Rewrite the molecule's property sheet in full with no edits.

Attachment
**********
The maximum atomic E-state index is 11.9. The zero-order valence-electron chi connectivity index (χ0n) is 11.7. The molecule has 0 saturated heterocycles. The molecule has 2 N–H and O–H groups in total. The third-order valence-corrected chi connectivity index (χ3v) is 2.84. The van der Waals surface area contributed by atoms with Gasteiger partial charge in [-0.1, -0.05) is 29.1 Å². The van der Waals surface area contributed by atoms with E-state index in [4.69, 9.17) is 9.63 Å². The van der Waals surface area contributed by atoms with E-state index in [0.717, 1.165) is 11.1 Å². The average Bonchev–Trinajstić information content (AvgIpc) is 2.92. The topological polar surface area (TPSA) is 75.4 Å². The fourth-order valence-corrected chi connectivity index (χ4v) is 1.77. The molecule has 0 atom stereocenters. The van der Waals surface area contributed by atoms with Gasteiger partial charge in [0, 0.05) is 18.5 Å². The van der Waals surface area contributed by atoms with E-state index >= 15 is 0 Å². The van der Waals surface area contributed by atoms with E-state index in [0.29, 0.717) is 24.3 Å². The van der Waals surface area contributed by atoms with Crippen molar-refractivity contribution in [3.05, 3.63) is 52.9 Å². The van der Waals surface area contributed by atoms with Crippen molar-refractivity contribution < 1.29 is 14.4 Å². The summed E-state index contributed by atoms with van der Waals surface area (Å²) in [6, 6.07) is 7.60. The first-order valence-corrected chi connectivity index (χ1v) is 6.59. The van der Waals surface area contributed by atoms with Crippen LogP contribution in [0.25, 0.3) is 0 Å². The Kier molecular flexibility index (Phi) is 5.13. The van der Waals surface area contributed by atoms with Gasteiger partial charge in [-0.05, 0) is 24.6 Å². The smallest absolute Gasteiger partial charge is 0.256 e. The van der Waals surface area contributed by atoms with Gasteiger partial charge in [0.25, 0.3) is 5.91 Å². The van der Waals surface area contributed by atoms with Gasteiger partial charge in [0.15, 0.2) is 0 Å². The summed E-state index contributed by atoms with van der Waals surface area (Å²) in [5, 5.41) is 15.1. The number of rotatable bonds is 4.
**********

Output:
The maximum atomic E-state index is 11.9. The zero-order valence-electron chi connectivity index (χ0n) is 11.7. The molecule has 0 saturated heterocycles. The molecule has 2 N–H and O–H groups in total. The third-order valence-corrected chi connectivity index (χ3v) is 2.84. The van der Waals surface area contributed by atoms with Gasteiger partial charge in [-0.1, -0.05) is 29.1 Å². The van der Waals surface area contributed by atoms with E-state index in [4.69, 9.17) is 9.63 Å². The van der Waals surface area contributed by atoms with E-state index in [0.717, 1.165) is 11.1 Å². The average Bonchev–Trinajstić information content (AvgIpc) is 2.92. The topological polar surface area (TPSA) is 75.4 Å². The fourth-order valence-corrected chi connectivity index (χ4v) is 1.77. The molecule has 0 atom stereocenters. The van der Waals surface area contributed by atoms with Gasteiger partial charge in [0, 0.05) is 18.5 Å². The van der Waals surface area contributed by atoms with E-state index >= 15 is 0 Å². The van der Waals surface area contributed by atoms with E-state index in [0.29, 0.717) is 24.3 Å². The van der Waals surface area contributed by atoms with Crippen molar-refractivity contribution in [3.05, 3.63) is 52.9 Å². The van der Waals surface area contributed by atoms with Crippen molar-refractivity contribution < 1.29 is 14.4 Å². The summed E-state index contributed by atoms with van der Waals surface area (Å²) in [6, 6.07) is 7.60. The first-order valence-corrected chi connectivity index (χ1v) is 6.59. The van der Waals surface area contributed by atoms with Crippen LogP contribution in [0.25, 0.3) is 0 Å². The Kier molecular flexibility index (Phi) is 5.13. The van der Waals surface area contributed by atoms with Gasteiger partial charge in [-0.05, 0) is 24.6 Å². The smallest absolute Gasteiger partial charge is 0.256 e. The van der Waals surface area contributed by atoms with Gasteiger partial charge in [0.25, 0.3) is 5.91 Å². The van der Waals surface area contributed by atoms with Gasteiger partial charge in [0.15, 0.2) is 0 Å². The summed E-state index contributed by atoms with van der Waals surface area (Å²) in [5, 5.41) is 15.1. The number of rotatable bonds is 4.